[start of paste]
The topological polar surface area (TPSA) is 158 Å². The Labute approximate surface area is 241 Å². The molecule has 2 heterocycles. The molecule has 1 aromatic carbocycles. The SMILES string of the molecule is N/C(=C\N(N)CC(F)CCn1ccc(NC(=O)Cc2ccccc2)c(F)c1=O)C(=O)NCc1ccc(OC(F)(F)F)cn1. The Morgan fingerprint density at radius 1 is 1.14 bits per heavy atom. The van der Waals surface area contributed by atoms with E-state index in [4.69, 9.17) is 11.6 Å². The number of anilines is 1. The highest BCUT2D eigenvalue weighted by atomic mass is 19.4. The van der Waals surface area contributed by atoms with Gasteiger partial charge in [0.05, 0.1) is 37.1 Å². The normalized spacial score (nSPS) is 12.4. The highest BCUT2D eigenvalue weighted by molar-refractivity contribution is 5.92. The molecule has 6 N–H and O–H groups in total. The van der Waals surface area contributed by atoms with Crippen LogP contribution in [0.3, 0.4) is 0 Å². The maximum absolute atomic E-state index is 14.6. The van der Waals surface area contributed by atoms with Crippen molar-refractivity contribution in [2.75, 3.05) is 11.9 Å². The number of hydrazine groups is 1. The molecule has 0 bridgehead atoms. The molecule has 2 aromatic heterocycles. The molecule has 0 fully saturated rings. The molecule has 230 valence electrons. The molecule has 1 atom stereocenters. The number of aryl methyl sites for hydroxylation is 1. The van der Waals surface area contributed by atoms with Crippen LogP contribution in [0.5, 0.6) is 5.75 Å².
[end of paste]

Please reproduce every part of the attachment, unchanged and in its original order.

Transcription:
The topological polar surface area (TPSA) is 158 Å². The Labute approximate surface area is 241 Å². The molecule has 2 heterocycles. The molecule has 1 aromatic carbocycles. The SMILES string of the molecule is N/C(=C\N(N)CC(F)CCn1ccc(NC(=O)Cc2ccccc2)c(F)c1=O)C(=O)NCc1ccc(OC(F)(F)F)cn1. The Morgan fingerprint density at radius 1 is 1.14 bits per heavy atom. The van der Waals surface area contributed by atoms with E-state index in [4.69, 9.17) is 11.6 Å². The number of anilines is 1. The highest BCUT2D eigenvalue weighted by atomic mass is 19.4. The van der Waals surface area contributed by atoms with Gasteiger partial charge in [0.05, 0.1) is 37.1 Å². The normalized spacial score (nSPS) is 12.4. The highest BCUT2D eigenvalue weighted by molar-refractivity contribution is 5.92. The molecule has 6 N–H and O–H groups in total. The van der Waals surface area contributed by atoms with Crippen LogP contribution in [0.3, 0.4) is 0 Å². The maximum absolute atomic E-state index is 14.6. The van der Waals surface area contributed by atoms with Crippen molar-refractivity contribution in [2.75, 3.05) is 11.9 Å². The number of hydrazine groups is 1. The molecule has 0 bridgehead atoms. The molecule has 2 aromatic heterocycles. The molecule has 0 fully saturated rings. The molecule has 230 valence electrons. The molecule has 1 atom stereocenters. The number of aryl methyl sites for hydroxylation is 1. The van der Waals surface area contributed by atoms with Crippen LogP contribution in [0.5, 0.6) is 5.75 Å².